This application claims the benefit of U.S. Provisional Application No. 62/036,377, filed Aug. 12, 2014, which application is incorporated herein by reference.

The subject matter of this application is related to the subject matter of U.S. patent application Ser. No. 12/559,946, filed Sep. 15, 2009 and now issued as U.S. Pat. No. 8,657,884, and Ser. No. 14/159,221, filed Jan. 20, 2014, which applications are incorporated herein by reference.

BACKGROUND

The ureteral stent is a medical device used within a patient population which experience one or more complications associated with the urinary system which includes the kidneys, ureters and bladder. A host of complications may affect urinary flow and how these organs handle this function; these complications ranging from decreased urine flow to swelling of the kidneys or bladder, with many of these conditions being adversely impacted by the formation of kidney stones. To alleviate urinary system complications, a device or device(s) are placed either within the bladder, one or both of the kidneys, and/or one or both of the patient's ureters. The devices used in these areas are known as nephrostomy catheters (delivered percutaneously within a kidney collecting system), nephroureteral catheters (delivered percutaneously and extending distally into the bladder), urinary catheters (delivered through the urethra), or ureteral stents (delivered percutaneously or through the urethra).

The focus of the present disclosure will surround the delivery method and use of the nephroureteral catheter and the ureteral stent, which are often used one after the other in percutaneous cases to deal with a patient's urinary system complications. Once a patient has exhibited urinary complications and a ureteral stent implantation is recommended, a urologically delivered stent placement will often be attempted. In some cases, this cannot be achieved by the urologist due to a variety of possible factors, resulting in the patient being sent to the interventional radiologist (IR). The IR may then attempts to deliver a nephroureteral stent percutaneously though the backside of the patient and into the impacted kidney, with said device extending distally into the bladder. The proximal end of the nephroureteral catheter thereby remains outside of the patient for up 2 weeks, giving the access site sufficient time to heal before removal. Once the access site has fully healed the patient is typically sent back to the operating room for a second interventional procedure whereby the nephroureteral stent is removed and a ureteral stent is then delivered. This ureteral stent differs from the nephroureteral stent in that its proximal tip terminates within the kidney's renal pelvis. This ureteral stent has a curl at its distal end which resides in the bladder and a proximal curl which resides in the renal pelvis. This device may reside in the patient for up to 6 months or in some cases longer and may be removed urologically. This two-step approach and the devices used may be less than ideal in many cases. There are needs to overcome at least some of their drawbacks.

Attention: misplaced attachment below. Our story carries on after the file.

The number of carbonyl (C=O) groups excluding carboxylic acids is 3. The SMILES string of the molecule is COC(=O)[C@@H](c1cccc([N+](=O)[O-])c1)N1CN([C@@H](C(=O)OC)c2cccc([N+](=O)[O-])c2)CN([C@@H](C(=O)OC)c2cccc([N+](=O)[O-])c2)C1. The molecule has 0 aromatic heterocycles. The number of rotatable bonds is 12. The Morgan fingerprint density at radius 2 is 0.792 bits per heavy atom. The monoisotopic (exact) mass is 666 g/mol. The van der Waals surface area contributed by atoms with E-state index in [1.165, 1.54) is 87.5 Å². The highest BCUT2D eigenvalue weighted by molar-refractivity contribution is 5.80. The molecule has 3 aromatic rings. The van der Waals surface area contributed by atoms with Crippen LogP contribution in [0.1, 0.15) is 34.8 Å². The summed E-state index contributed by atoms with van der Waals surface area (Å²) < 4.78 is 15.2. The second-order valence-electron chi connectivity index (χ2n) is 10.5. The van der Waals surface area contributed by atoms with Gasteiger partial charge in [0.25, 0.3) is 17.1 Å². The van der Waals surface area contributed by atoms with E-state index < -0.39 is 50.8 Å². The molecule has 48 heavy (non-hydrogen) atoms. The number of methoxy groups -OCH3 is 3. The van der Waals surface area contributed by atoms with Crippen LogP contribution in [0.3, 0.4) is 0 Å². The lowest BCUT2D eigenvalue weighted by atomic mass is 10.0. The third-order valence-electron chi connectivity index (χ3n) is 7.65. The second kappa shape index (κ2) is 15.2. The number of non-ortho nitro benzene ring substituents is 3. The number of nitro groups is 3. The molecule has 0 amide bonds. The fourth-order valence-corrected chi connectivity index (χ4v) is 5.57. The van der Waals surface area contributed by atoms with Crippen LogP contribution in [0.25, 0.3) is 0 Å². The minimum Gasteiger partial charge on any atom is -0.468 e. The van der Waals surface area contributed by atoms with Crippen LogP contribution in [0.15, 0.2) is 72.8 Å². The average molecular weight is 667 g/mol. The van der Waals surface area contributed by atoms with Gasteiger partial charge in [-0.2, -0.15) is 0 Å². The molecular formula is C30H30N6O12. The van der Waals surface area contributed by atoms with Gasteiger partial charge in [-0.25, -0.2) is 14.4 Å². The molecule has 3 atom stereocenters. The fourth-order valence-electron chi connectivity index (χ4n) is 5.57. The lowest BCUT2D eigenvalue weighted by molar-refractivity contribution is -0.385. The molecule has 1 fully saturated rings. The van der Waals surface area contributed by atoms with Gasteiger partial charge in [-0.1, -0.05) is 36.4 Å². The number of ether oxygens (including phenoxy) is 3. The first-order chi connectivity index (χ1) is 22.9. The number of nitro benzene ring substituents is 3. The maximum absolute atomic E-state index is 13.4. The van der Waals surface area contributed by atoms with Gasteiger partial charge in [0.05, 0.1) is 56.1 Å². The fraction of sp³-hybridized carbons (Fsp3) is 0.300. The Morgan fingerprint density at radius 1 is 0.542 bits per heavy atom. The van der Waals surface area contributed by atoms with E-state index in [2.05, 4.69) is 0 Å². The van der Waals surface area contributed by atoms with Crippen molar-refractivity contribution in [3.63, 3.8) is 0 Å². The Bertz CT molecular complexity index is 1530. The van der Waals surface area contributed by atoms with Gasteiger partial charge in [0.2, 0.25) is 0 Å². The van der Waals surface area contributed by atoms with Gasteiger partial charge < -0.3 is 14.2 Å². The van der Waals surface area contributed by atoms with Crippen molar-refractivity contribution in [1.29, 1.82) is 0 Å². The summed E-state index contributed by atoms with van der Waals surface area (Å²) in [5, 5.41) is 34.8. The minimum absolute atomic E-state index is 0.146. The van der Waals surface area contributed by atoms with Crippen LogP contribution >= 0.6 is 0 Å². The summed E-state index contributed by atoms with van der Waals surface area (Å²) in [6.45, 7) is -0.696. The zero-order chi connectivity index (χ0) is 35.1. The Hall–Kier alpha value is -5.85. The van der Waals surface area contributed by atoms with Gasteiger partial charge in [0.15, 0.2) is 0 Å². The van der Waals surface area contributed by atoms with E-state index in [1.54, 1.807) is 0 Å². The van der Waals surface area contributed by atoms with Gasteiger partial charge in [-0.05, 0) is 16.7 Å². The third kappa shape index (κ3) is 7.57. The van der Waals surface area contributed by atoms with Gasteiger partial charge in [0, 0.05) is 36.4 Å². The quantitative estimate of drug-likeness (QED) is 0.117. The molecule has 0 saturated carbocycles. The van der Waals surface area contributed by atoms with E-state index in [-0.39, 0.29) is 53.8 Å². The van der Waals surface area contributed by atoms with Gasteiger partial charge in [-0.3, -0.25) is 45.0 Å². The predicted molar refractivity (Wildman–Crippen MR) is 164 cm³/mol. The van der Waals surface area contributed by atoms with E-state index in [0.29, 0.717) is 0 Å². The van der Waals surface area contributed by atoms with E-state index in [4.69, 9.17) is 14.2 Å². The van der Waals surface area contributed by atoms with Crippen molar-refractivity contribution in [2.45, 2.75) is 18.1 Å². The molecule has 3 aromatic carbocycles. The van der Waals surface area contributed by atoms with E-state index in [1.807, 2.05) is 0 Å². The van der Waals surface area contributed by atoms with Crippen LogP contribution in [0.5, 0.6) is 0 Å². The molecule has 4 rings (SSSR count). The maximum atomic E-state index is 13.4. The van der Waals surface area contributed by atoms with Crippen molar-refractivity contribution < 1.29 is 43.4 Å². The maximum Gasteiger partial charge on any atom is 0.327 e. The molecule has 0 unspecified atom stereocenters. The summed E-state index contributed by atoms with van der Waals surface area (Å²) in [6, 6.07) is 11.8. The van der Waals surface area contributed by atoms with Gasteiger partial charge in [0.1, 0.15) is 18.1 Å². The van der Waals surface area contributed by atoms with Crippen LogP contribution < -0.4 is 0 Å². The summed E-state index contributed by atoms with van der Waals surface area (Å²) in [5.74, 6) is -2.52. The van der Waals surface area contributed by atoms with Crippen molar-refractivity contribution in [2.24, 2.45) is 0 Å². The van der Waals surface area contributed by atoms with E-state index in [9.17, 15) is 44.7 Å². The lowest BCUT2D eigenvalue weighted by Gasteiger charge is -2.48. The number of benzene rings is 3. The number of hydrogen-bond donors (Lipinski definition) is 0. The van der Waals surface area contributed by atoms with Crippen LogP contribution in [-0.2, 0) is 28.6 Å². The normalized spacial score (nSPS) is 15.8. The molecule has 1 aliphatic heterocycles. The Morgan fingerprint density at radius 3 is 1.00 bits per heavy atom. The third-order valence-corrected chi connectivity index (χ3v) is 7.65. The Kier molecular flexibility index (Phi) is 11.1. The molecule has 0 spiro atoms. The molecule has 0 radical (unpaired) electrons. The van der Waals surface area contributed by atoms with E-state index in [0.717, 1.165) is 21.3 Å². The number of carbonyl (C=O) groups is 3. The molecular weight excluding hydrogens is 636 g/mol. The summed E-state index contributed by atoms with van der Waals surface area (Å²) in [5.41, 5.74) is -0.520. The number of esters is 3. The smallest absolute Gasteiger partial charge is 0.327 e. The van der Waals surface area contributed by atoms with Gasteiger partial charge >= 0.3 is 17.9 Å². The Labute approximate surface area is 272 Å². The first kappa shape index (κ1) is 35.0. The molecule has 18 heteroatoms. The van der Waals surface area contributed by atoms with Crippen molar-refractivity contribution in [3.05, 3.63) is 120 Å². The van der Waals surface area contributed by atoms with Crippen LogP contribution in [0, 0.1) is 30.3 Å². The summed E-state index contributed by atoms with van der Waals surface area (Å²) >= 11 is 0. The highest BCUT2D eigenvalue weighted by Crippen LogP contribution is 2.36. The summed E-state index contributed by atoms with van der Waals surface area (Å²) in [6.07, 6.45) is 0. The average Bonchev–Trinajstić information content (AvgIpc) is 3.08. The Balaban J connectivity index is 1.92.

SUMMARY